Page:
Bottle service, traditionally more about nightclub real estate than quality drinks, has gone craft. At Fatty ’Cue (50 Carmine St., nr. Bedford St.; 212-929-5050), so-called Thai bottle service ($60 to $125 for a 375-milliliter bottle) lets you pick your spirit from a glass cabinet, combining it to taste with housemade mixers ($10 each). At the James hotel (27 Grand St., at Sixth Ave.; 212-465-2000), guests who raid the minibar can call in a $28 setup that includes bitters, simple syrup, and other accoutrements. And at the NoMad Hotel’s Library Bar (1170 Broadway, at 28th St.; 212-796-1500), you can summon a bottle of premium booze presented on a rolling bar cart with three premixed additions and appropriate garnishes—and, if you’d like, mixology lessons from the staff. Above, a breakdown of a typical NoMad bar cart.
1. The top of thecart can be raisedor lowered tofunction as a bar ora serving table.
2. Gin garnishesinclude lemonand orange twists,lemon and limewedges, and olives.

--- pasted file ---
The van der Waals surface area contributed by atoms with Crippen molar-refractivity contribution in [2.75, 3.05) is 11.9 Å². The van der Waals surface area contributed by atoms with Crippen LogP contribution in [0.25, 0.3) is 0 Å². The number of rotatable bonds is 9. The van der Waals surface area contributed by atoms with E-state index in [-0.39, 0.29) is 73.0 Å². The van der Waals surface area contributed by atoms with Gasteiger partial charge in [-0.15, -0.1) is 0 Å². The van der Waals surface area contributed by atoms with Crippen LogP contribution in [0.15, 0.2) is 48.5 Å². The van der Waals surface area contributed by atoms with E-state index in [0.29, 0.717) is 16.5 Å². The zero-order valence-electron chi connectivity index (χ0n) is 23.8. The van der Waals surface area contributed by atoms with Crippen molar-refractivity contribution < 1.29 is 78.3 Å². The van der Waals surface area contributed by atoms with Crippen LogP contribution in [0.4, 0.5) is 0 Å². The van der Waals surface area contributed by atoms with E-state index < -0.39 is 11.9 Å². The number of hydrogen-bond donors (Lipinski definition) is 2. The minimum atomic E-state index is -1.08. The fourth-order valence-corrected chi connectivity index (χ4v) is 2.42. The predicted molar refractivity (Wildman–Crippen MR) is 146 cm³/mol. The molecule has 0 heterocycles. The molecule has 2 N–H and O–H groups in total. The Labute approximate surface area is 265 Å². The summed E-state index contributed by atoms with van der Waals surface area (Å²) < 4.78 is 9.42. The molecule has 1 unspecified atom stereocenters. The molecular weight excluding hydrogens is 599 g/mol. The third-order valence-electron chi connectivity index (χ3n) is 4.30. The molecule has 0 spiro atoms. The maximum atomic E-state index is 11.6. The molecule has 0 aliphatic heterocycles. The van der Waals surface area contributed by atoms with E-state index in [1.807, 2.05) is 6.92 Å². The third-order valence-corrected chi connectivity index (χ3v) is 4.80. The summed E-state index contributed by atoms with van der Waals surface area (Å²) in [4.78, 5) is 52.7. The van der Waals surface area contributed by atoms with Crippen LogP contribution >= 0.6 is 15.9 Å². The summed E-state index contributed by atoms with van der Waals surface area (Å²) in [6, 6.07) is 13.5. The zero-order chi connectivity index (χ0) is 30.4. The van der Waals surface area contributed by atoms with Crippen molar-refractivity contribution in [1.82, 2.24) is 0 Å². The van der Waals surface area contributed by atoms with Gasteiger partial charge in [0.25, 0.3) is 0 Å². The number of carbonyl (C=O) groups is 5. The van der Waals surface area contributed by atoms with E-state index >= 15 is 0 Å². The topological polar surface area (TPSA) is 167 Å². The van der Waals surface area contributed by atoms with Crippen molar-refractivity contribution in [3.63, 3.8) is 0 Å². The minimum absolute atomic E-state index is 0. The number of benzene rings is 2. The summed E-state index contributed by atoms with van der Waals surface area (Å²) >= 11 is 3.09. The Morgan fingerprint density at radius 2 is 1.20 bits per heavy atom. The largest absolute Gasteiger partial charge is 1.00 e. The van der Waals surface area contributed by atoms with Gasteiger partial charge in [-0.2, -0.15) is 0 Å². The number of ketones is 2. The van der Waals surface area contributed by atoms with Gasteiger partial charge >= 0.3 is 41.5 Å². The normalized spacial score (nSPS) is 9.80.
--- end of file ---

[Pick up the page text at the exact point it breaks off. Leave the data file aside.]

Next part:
3. Double-sidedjiggers measureone andtwo ounces.
4. A selection ofstraws, essentialfor tastingcocktails.5. Bitters andaperitifs suchas vermouthare presentedin delicateJapanese bottles.
6. Choose yourspirit and brand.This gin cart, forinstance, comes witha 750-milliliterbottle of Plymouth($250) and includescart service andaccoutrements.
7. Bartenders areon hand toinstruct propercocktail-spoon-stirringtechnique.
8. Fever Treetonic water, soda,and gingerale accompanythe gin.
9. Every spirit comeswith three prebatchedcocktailmixers. Carafes forgin contain blendsfor Southside(mint, lemon, andturbinado sugar),Negroni (Campariand CarpanoAntica), and Gin-Gin Mule (ginger,lime, Angosturabitters, andDemerara sugar).10. Slow-meltingKold-Draft icecubes are storedin an insulateddrawer.